Twilight fulfilled, p.11
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       Twilight Fulfilled, p.11
 

         Part #18 of Wings in the Night series by Maggie Shayne
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Chapter 11

 

  Senator Marlene MacBride sat on the sofa in her D. C. apartment, files open and spread out all around her. She was fully aware that Gravenham-Bail had only given her what he wanted her to see, and even with that, she was horrified at the accounts she was reading. Accounts of vampires held in captivity, dying in captivity, in DPI-owned facilities. They'd been treated like guinea pigs.

  She learned all about their kind as she read. About the aversion to sunlight, the need to feed on human blood, the tendency to bleed out, the superhuman strength and speed, the heightened senses and the additional ones-like telepathy. But nothing she read led her to believe they were a gang of murderous monsters.

  She was more troubled than ever.

  The wine helped. She was on her third glass, and feeling far more relaxed than she had up to now. Her visit to the St. Dymphna Hospital had left her pretty wrought up. Oh, everyone there was being treated well. But there were kids there. . . .

  One, in particular, had struck a chord with her. A little girl, about seven, with blond ringlets and blue, blue eyes that had seemed to look right through her.

  She pushed the shiver of the memory aside. Her decision was made. She was going to pull the plug, and the funding, on St. Dymphna's. She saw no evidence that the people being put up there were in any sort of danger, nor any evidence that vampires were dangerous at all.

  Her initial report would also recommend that Nash Gravenham-Bail be pulled from any operation having anything to do with vampires. He was clearly biased and not to be trusted on the matter.

  That report was typed up and ready to go. She would hand it to her aide in the morning, to have it copied and sent on to Senator Polenski. Then she was taking a two-week vacation-she had a cruise booked, and a husband waiting. While she was away, Polenski could decide if he still wanted her to gather a committee to investigate this further.

  In the meantime, sun and sea awaited her.

  She finished her wine, set the glass down and decided to leave the files where they were until morning. She shut off all the lights and padded into her bedroom. Suddenly something heavy hit her in the head. Light exploded behind her eyes, and she was gone.

  Utana was still lying there, vulnerable, arms at his sides, eyes closed. Trusting her. Wanting her. And she wanted him just as badly.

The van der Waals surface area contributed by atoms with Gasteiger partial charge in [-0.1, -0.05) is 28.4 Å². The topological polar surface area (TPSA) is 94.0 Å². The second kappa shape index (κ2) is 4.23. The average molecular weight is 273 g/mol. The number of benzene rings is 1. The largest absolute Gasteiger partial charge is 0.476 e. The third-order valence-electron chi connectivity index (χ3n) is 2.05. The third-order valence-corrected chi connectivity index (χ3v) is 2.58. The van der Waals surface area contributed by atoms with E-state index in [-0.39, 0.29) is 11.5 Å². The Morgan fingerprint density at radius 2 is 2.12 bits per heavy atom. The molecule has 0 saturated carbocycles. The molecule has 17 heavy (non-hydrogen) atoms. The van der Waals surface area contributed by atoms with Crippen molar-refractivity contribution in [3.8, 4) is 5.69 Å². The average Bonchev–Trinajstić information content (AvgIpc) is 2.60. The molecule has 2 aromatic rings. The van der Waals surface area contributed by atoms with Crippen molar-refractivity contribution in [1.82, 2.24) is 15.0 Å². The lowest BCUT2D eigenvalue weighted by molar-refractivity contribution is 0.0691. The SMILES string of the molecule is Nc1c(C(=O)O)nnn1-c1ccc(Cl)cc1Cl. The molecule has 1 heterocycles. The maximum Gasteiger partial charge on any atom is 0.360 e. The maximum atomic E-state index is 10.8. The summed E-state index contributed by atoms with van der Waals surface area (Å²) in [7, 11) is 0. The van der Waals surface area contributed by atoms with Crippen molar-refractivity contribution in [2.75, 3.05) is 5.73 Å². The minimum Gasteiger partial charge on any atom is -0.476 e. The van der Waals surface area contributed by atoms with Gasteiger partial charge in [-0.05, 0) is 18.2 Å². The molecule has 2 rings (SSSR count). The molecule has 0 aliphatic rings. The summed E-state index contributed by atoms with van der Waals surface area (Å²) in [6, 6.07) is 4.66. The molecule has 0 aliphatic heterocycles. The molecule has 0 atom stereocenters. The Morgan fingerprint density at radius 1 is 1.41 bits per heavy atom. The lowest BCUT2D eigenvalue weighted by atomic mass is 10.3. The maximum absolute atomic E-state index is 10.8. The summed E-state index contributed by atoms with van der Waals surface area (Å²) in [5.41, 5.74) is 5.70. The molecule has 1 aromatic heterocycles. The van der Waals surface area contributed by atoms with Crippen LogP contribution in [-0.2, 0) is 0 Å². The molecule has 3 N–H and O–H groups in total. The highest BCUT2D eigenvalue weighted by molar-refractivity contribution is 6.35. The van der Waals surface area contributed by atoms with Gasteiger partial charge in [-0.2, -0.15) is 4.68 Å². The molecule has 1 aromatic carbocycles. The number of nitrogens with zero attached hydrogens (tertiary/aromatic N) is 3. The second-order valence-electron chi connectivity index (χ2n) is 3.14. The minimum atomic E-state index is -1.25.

Brigit withdrew her hand, leaving the blade where it was. There would be another time, she told herself, though she thought it might very well be a lie.

  She closed her eyes and called up the power from deep inside. She drew it up from the earth below, from the sky above, felt it streaming into her, green and gold, meeting in her middle and swirling there until her solar plexus pulsed with power. Mentally she split that sphere in two and streamed it out into her shoulders, down her arms and into her palms.

  The heat in her hands increased. It burned strongly enough that her eyes were startled open, and then she saw the warm white glow emanating from her hands and vanishing into his body.

  "It's working. " He whispered the words urgently. "I feel it wor-"

  "Shhhh. " She kept the power flowing, sensed it spreading out inside him, following the veins and the network of nerves to every part of his being, and a moment later he slid his bandaged hand beneath one of hers and pressed it palm to palm, interlacing fingers, holding it there.

  The energy grew hotter, pulsed harder, but only momentarily. And then it was fading, paling, receding.

  She drew a deep breath and lifted her head. "Wow," she whispered.

  He smiled up at her. "Thank you. "

  "You're welcome. "

  And for one brief moment they were just two people. Not sworn enemies, not immortals, not opponents in an Armageddon-level standoff.

  They were just a man and a woman.

  And then he was sliding his hands up around her shoulders and pulling her close, kissing her again. Waving a hand, he made the bed curtains all gather together without touching them, just as he had done before.

  It wasn't his fault, she thought, as he pulled her body on top of his, moving against her, kissing her deeply, passionately, endlessly. It wasn't his fault. He was becoming saner all the time, more logical all the time. He was listening to her, believing her about Nash Gravenham-Bail and the DPI and their lies. He was believing her. And when his mind had time to heal from all those thousands of years trapped, buried alive. . . When his mind had time to heal, he would believe her about the rest. He would understand that there might be an explanation for his condition other than a curse from the gods. He would believe her when she told him that his gods could not possibly want him to wipe out her family. He would. If she could keep him away from them long enough, just long enough, for his mind to heal.

  For his mind. . .

  To heal. . .

  And then she realized that maybe she could speed up that process, too.

  He distracted her from those thoughts, distracted her thoroughly, by pushing the nightie she wore up her body, peeling it over her head and tossing it aside. Brigit found herself sitting astride the big man as he stared up at her in the darkness. His hands cupped her breasts, kneaded and squeezed. Then they slid around to her back and pulled her forward, and his mouth took the place of those hands. He suckled; he nipped. Her breaths came faster as sensations overwhelmed her. Almost as if she would drown in them. And they did not let up.

  As he gently, relentlessly tortured her breasts, his hands cupped her bottom, lifting and squeezing, spreading and pressing. And then he slid one hand in between their bodies, finding her center, opening it and probing. He didn't take his time. He didn't wait for consent. He spread, and he entered. And when she pulled back, startled by the suddenness of the invasion, he gripped her, held her, made her take it. One finger became two, thrusting forcefully, burrowing deep and still deeper. Hard, he drove his fingers into her. Over and over. And in moments she no longer pulled away but rode his hand, meeting that driving force that was him.